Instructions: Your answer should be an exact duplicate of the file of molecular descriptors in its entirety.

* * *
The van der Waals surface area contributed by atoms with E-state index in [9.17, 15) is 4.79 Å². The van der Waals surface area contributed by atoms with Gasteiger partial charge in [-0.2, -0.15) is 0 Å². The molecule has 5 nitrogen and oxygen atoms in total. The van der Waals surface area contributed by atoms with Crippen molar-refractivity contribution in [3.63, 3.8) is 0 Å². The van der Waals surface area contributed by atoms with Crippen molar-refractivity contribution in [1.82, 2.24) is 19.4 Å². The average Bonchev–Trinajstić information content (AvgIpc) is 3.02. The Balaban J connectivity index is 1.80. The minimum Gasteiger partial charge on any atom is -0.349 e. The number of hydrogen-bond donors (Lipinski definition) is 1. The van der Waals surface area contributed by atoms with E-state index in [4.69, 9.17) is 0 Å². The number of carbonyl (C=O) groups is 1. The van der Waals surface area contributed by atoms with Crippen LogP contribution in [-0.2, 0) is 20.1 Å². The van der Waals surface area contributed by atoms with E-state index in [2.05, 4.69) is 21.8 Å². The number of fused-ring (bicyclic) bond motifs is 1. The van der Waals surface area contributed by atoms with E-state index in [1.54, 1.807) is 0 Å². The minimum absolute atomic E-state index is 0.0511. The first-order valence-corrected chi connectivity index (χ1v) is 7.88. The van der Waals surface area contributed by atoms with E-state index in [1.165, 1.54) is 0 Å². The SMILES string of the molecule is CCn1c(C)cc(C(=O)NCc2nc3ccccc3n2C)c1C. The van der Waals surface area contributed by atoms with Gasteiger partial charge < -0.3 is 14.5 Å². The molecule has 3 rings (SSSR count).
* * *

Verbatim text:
The van der Waals surface area contributed by atoms with E-state index in [9.17, 15) is 4.79 Å². The van der Waals surface area contributed by atoms with Gasteiger partial charge in [-0.2, -0.15) is 0 Å². The molecule has 5 nitrogen and oxygen atoms in total. The van der Waals surface area contributed by atoms with Crippen molar-refractivity contribution in [3.63, 3.8) is 0 Å². The van der Waals surface area contributed by atoms with Crippen molar-refractivity contribution in [1.82, 2.24) is 19.4 Å². The average Bonchev–Trinajstić information content (AvgIpc) is 3.02. The Balaban J connectivity index is 1.80. The minimum Gasteiger partial charge on any atom is -0.349 e. The number of hydrogen-bond donors (Lipinski definition) is 1. The van der Waals surface area contributed by atoms with E-state index in [4.69, 9.17) is 0 Å². The number of carbonyl (C=O) groups is 1. The van der Waals surface area contributed by atoms with Crippen LogP contribution in [-0.2, 0) is 20.1 Å². The van der Waals surface area contributed by atoms with E-state index in [2.05, 4.69) is 21.8 Å². The number of fused-ring (bicyclic) bond motifs is 1. The van der Waals surface area contributed by atoms with E-state index in [1.54, 1.807) is 0 Å². The minimum absolute atomic E-state index is 0.0511. The first-order valence-corrected chi connectivity index (χ1v) is 7.88. The van der Waals surface area contributed by atoms with E-state index in [1.165, 1.54) is 0 Å². The SMILES string of the molecule is CCn1c(C)cc(C(=O)NCc2nc3ccccc3n2C)c1C. The van der Waals surface area contributed by atoms with Gasteiger partial charge < -0.3 is 14.5 Å². The molecule has 3 rings (SSSR count).